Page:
Hollow fiber adsorbents for CO2 capture: Kinetic sorption performance

Handle URI:
http://hdl.handle.net/10754/598512
Title:
Hollow fiber adsorbents for CO2 capture: Kinetic sorption performance
Authors:
Lively, Ryan P.; Leta, Daniel P.; DeRites, Bruce A.; Chance, Ronald R.; Koros, William J.
Abstract:
We describe a CO 2 capture platform based on hollow polymeric fibers with sorbent particles embedded in the porous fiber wall for post-combustion CO 2 capture. These fibers are intended for use in a rapid temperature swing adsorption (RTSA) process. The RTSA system utilizes the hollow fiber morphology by flowing cooling water on the bore-side of the fibers during sorption to prevent temperature rise associated with the sorption enthalpy. Steam or hot water is flowed through the bores during desorption to desorb CO 2 rapidly. To minimize material transfer between the bore and the fiber wall, a dense Neoprene ® lumen layer is cast on the bore-side of the fiber wall. In this paper, the key sorption step and associated kinetic resistances for the uncooled fibers are examined and evaluated for this portion of the RTSA process. Chopped fibers in a packed bed, as well as fibers assembled into a parallel flow module, have been tested in a simulated flue gas stream. Kinetic limitations in the hollow fiber modules are largely overcome by increasing the superficial gas velocity and the fiber packing in the module-indicating that film diffusion is the controlling mass transfer limitation in the fiber system. The un-cooled fiber modules lose apparent capacity as superficial velocities are increased, likely indicating non-isothermal operation, whereas the actively-cooled fibers in the packed bed maintain apparent capacity at all flowrates studied. © 2011 Elsevier B.V.
Citation:
Lively RP, Leta DP, DeRites BA, Chance RR, Koros WJ (2011) Hollow fiber adsorbents for CO2 capture: Kinetic sorption performance. Chemical Engineering Journal 171: 801–810. Available: http://dx.doi.org/10.1016/j.cej.2011.01.004.
Publisher:
Elsevier BV
Journal:
Chemical Engineering Journal
Issue Date:
Jul-2011
DOI:
10.1016/j.cej.2011.01.004
Type:
Article
ISSN:
1385-8947
Sponsors:
The authors would like to thank ExxonMobil for funding this research. Dr. William Koros would like to thank King Abdullah University of Science and Technology for supporting his time.
Appears in Collections:
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Full metadata record

DC FieldValue Language
dc.contributor.authorLively, Ryan P.en
dc.contributor.authorLeta, Daniel P.en
dc.contributor.authorDeRites, Bruce A.en
dc.contributor.authorChance, Ronald R.en
dc.contributor.authorKoros, William J.en
dc.date.accessioned2016-02-25T13:31:19Zen
dc.date.available2016-02-25T13:31:19Zen
dc.date.issued2011-07en
dc.identifier.citationLively RP, Leta DP, DeRites BA, Chance RR, Koros WJ (2011) Hollow fiber adsorbents for CO2 capture: Kinetic sorption performance. Chemical Engineering Journal 171: 801–810. Available: http://dx.doi.org/10.1016/j.cej.2011.01.004.en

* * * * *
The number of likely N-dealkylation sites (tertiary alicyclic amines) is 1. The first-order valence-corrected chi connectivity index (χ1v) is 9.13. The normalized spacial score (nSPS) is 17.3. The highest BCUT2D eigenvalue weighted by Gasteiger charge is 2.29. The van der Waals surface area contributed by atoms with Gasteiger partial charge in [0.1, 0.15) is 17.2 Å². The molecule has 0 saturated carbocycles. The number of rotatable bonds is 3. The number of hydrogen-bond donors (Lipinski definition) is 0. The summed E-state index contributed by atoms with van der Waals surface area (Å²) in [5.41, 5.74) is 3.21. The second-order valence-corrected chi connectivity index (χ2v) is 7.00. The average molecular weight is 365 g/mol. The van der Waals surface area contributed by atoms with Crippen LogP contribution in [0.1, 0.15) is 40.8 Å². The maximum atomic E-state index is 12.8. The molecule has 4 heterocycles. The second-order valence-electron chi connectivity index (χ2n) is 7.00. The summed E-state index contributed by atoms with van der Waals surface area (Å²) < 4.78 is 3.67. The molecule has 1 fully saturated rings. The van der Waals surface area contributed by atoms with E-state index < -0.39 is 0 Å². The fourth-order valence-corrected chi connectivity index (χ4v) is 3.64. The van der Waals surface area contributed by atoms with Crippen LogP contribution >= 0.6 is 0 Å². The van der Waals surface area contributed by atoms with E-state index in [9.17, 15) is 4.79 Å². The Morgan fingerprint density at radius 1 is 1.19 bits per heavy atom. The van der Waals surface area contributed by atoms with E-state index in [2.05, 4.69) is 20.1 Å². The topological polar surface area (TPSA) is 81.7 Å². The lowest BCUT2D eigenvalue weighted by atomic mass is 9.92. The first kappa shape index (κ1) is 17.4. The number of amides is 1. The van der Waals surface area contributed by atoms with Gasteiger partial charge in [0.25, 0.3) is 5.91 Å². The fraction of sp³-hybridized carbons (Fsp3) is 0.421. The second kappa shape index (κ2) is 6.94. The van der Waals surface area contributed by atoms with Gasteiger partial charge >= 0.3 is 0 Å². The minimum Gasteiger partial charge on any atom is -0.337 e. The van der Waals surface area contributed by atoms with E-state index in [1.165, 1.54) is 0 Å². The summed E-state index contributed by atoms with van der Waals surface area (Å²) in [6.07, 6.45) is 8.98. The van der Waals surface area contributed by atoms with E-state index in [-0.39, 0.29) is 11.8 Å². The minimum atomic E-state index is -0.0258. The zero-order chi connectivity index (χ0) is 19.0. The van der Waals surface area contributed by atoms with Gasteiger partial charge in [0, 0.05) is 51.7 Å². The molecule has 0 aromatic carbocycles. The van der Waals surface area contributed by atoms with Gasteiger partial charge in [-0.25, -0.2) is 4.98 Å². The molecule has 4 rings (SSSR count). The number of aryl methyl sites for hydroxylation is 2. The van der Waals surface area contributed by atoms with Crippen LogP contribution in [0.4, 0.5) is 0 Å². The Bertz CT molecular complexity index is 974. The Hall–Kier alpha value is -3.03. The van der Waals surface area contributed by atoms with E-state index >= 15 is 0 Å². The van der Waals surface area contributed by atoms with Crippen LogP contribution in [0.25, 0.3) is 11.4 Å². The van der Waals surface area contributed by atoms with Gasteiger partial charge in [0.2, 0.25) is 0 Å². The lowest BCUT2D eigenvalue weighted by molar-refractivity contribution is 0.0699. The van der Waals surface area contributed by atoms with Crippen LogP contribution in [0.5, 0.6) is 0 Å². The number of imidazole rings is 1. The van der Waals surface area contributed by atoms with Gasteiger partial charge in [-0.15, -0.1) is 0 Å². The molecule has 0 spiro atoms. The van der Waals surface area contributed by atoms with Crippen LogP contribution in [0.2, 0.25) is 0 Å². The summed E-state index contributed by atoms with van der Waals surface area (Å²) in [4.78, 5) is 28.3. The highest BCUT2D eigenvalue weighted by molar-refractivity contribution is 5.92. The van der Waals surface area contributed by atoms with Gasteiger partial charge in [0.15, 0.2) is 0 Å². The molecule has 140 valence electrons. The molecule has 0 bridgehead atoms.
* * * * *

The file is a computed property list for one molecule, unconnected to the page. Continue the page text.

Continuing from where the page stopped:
dc.identifier.issn1385-8947en
dc.identifier.doi10.1016/j.cej.2011.01.004en
dc.identifier.urihttp://hdl.handle.net/10754/598512en
dc.description.abstractWe describe a CO 2 capture platform based on hollow polymeric fibers with sorbent particles embedded in the porous fiber wall for post-combustion CO 2 capture. These fibers are intended for use in a rapid temperature swing adsorption (RTSA) process. The RTSA system utilizes the hollow fiber morphology by flowing cooling water on the bore-side of the fibers during sorption to prevent temperature rise associated with the sorption enthalpy. Steam or hot water is flowed through the bores during desorption to desorb CO 2 rapidly. To minimize material transfer between the bore and the fiber wall, a dense Neoprene ® lumen layer is cast on the bore-side of the fiber wall. In this paper, the key sorption step and associated kinetic resistances for the uncooled fibers are examined and evaluated for this portion of the RTSA process. Chopped fibers in a packed bed, as well as fibers assembled into a parallel flow module, have been tested in a simulated flue gas stream. Kinetic limitations in the hollow fiber modules are largely overcome by increasing the superficial gas velocity and the fiber packing in the module-indicating that film diffusion is the controlling mass transfer limitation in the fiber system. The un-cooled fiber modules lose apparent capacity as superficial velocities are increased, likely indicating non-isothermal operation, whereas the actively-cooled fibers in the packed bed maintain apparent capacity at all flowrates studied. © 2011 Elsevier B.V.en
dc.description.sponsorshipThe authors would like to thank ExxonMobil for funding this research. Dr. William Koros would like to thank King Abdullah University of Science and Technology for supporting his time.en
dc.publisherElsevier BVen
dc.subjectAdsorptionen
dc.subjectFiber sorbentsen
dc.subjectFiber spinningen
dc.subjectLumen layeren
dc.subjectPost-combustion CO 2 captureen
dc.titleHollow fiber adsorbents for CO2 capture: Kinetic sorption performanceen
dc.typeArticleen
dc.identifier.journalChemical Engineering Journalen
dc.contributor.institutionGeorgia Institute of Technology, Atlanta, United Statesen
dc.contributor.institutionExxonMobil, Irving, United Statesen
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